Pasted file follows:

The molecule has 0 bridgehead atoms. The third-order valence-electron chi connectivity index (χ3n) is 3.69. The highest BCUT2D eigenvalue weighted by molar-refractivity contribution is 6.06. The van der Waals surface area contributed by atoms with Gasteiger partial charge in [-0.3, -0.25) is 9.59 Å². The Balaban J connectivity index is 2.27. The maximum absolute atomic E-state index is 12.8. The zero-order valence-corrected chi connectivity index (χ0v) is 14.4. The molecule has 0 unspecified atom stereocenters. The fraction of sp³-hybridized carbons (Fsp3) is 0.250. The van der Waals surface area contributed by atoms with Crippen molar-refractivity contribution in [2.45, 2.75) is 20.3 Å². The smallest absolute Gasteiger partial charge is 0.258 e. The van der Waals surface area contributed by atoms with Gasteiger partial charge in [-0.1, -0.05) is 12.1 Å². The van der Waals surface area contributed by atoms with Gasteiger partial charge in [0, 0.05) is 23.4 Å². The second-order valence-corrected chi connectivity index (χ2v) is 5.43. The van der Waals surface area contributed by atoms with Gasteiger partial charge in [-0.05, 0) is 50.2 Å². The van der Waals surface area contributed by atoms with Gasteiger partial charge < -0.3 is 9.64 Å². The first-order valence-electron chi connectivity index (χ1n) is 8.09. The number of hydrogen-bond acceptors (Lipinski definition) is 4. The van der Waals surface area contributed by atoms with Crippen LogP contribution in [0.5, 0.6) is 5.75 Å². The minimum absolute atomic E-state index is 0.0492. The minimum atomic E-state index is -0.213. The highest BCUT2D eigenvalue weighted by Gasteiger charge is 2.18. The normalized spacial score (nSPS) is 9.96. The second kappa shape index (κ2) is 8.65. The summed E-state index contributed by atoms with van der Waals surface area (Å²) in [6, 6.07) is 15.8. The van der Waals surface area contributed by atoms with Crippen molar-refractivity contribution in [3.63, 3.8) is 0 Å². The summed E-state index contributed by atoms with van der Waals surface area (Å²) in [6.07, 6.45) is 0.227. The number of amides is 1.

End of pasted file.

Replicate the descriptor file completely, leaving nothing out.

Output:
The molecule has 0 bridgehead atoms. The third-order valence-electron chi connectivity index (χ3n) is 3.69. The highest BCUT2D eigenvalue weighted by molar-refractivity contribution is 6.06. The van der Waals surface area contributed by atoms with Gasteiger partial charge in [-0.3, -0.25) is 9.59 Å². The Balaban J connectivity index is 2.27. The maximum absolute atomic E-state index is 12.8. The zero-order valence-corrected chi connectivity index (χ0v) is 14.4. The molecule has 0 unspecified atom stereocenters. The fraction of sp³-hybridized carbons (Fsp3) is 0.250. The van der Waals surface area contributed by atoms with Crippen molar-refractivity contribution in [2.45, 2.75) is 20.3 Å². The smallest absolute Gasteiger partial charge is 0.258 e. The van der Waals surface area contributed by atoms with Gasteiger partial charge in [-0.1, -0.05) is 12.1 Å². The van der Waals surface area contributed by atoms with Gasteiger partial charge in [0, 0.05) is 23.4 Å². The second-order valence-corrected chi connectivity index (χ2v) is 5.43. The van der Waals surface area contributed by atoms with Gasteiger partial charge in [-0.05, 0) is 50.2 Å². The van der Waals surface area contributed by atoms with Gasteiger partial charge < -0.3 is 9.64 Å². The first-order valence-electron chi connectivity index (χ1n) is 8.09. The number of hydrogen-bond acceptors (Lipinski definition) is 4. The van der Waals surface area contributed by atoms with Crippen LogP contribution in [0.5, 0.6) is 5.75 Å². The minimum absolute atomic E-state index is 0.0492. The minimum atomic E-state index is -0.213. The highest BCUT2D eigenvalue weighted by Gasteiger charge is 2.18. The normalized spacial score (nSPS) is 9.96. The second kappa shape index (κ2) is 8.65. The summed E-state index contributed by atoms with van der Waals surface area (Å²) in [6, 6.07) is 15.8. The van der Waals surface area contributed by atoms with Crippen molar-refractivity contribution in [3.63, 3.8) is 0 Å². The summed E-state index contributed by atoms with van der Waals surface area (Å²) in [6.07, 6.45) is 0.227. The number of amides is 1.